Comes the day, however, and what David says is anodyne. He blames the United Nations for the “current state of cold war between Israel and the Arab nations”—they failed “to insure Israel’s survival” and “neglected to develop practical plans for aiding the Arab refugees on a permanent basis.” Given these failures, Israel cannot be expected “to submit to annihilation.” Still, the rabbi allows, war is not the answer:[O]nly a moral delinquent would deny that warfare, even when self-defensive and justified, is at best only tenth-rate justice. First-rate justice requires discussions of problems, negotiation of common concerns, a willingness to sit down at conference tables to iron out differences with words instead of trying to stamp them out in blood.Even before the Six-Day War, “advanced” liberal thinking defended Israel merely as a prelude to a call for negotiations.

The best parts of The Conversion of Chaplain Cohen are the least timely. A bachelor in self-acknowledged search for a Jewish wife, David tries out two different candidates over the course of the novel, and both are surprising choices (if not particularly successful characters). The first, Dena Gordon, is a morbidly obese young woman who lives with her parents. She is good company, though, with a sharp tongue and a cutting wit, which she is quick to turn on herself. Dena accuses him of wanting only to counsel her (“A person who wants to enjoy a good old-fashioned neurosis doesn’t stand a chance any more,” she complains), and not even David is sure whether she is right. To prove her wrong, he consents to sleep with her, and only the deus ex machina of a coffee table, which trips him up with a smash and wakes the whole household, saves him from admitting Dena is right after all.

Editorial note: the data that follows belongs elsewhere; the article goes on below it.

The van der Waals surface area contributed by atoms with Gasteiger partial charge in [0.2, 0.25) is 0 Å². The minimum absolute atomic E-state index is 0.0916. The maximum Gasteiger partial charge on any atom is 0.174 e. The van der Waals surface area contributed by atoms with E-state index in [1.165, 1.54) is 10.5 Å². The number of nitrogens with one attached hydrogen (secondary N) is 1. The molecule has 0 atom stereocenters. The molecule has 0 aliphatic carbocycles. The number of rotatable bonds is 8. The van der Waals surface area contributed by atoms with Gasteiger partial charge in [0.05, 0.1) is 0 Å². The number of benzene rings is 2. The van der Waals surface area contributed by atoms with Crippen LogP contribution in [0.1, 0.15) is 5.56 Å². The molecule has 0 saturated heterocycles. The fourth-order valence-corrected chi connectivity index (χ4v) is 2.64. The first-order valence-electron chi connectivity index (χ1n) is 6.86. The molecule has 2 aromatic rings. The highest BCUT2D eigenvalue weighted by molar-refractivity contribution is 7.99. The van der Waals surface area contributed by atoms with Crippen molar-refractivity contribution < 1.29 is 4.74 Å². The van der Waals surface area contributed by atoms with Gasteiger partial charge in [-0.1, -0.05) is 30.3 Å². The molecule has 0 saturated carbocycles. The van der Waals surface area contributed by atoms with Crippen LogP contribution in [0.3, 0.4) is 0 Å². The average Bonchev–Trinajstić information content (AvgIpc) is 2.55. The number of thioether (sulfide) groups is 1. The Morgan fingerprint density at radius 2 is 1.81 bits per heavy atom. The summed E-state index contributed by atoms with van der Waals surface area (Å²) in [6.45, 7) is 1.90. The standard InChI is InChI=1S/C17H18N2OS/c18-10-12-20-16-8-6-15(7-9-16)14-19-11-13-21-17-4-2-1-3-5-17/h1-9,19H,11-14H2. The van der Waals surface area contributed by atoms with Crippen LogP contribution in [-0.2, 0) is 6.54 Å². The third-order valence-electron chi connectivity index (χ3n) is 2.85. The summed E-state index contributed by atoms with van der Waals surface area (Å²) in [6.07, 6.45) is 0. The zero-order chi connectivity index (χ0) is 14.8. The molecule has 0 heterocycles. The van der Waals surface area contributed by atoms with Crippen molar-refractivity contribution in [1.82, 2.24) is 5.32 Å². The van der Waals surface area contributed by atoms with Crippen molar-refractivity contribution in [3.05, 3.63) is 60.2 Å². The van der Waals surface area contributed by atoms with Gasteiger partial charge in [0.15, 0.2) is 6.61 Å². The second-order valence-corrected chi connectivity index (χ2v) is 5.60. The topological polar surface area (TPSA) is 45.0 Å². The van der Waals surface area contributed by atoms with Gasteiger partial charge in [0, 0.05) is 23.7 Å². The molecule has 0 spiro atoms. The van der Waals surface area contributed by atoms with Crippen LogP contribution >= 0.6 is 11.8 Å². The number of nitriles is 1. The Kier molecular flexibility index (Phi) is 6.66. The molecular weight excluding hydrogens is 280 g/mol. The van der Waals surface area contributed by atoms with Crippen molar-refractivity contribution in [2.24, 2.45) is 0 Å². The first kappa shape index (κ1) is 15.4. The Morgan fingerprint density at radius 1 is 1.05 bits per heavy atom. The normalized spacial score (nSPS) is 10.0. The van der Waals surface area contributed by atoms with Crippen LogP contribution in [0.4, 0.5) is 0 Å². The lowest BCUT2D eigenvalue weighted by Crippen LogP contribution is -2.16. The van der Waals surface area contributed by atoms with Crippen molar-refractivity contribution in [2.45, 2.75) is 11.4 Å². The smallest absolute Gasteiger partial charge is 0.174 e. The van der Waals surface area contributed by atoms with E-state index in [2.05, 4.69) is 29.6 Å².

The other candidate to become Mrs. Cohen is a Holocaust survivor with the symbolic name of Ilona Lazarus. At a time when the only Holocaust novels written for American audiences were Meyer Levin’s Eva (1959) and Edward Lewis Wallant’s The Pawnbroker (1961), Tarr compresses the horrors into three pages. He even anticipates Sophie’s Choice:Of all the Nazi methods of torture, Ilona dwelt on only one, the one which had been employed upon her mother. Mrs. Lazarus had been forced to tell the authorities which of her twin daughters she wanted buried alive. She has refused the make the choice, until she had been informed that in that case both her daughters would be buried alive, and she had randomly chosen to save Ilona. Mrs. Lazarus had then been forced to watch her other daughter, Eva, being buried alive in a huge pit with some forty other children.Ilona refuses David’s marriage proposal for reasons that will become commonplace for Holocaust survivors (“You, David, look at the world and see order and purpose and the handiwork of God,” she explains. “I look at the world and see chaos and madness. . .”). She returns six chapters later to outfit Tarr’s book with an unconvincing happy ending, but by then Rabbi Cohen has undergone a conversion under her influence. He does not convert to Christianity nor to unbelief. After two years in the U.S. Air Force, he has been converted to the warm undemanding dereligionized religion of universalism:[W]hatever change he had undergone was in the direction of his becoming more Jewish, truly religious. For the Sh’ma directed Jews to be universal in their concern. This declaration of the oneness of God forced Jews to affirm the oneness of man.Or, as he tells his aunt, “The more people a person can bring into his ‘we,’ the more human he himself becomes.” And so the concern to be human slowly squeezes out the need to be Jewish; the desire to be inclusive overrides the exclusive demands of the Jewish God, and “his ‘we’ ” impose their ethics on a man instead. These are the ideas that would lead many thousands of Jews to abandon Judaism over the next fifty years, while continuing to speak in its name. Along with Chaplain Cohen, they would believe themselves to be doing something brave and noble, while they were merely converting to the Zeitgeist.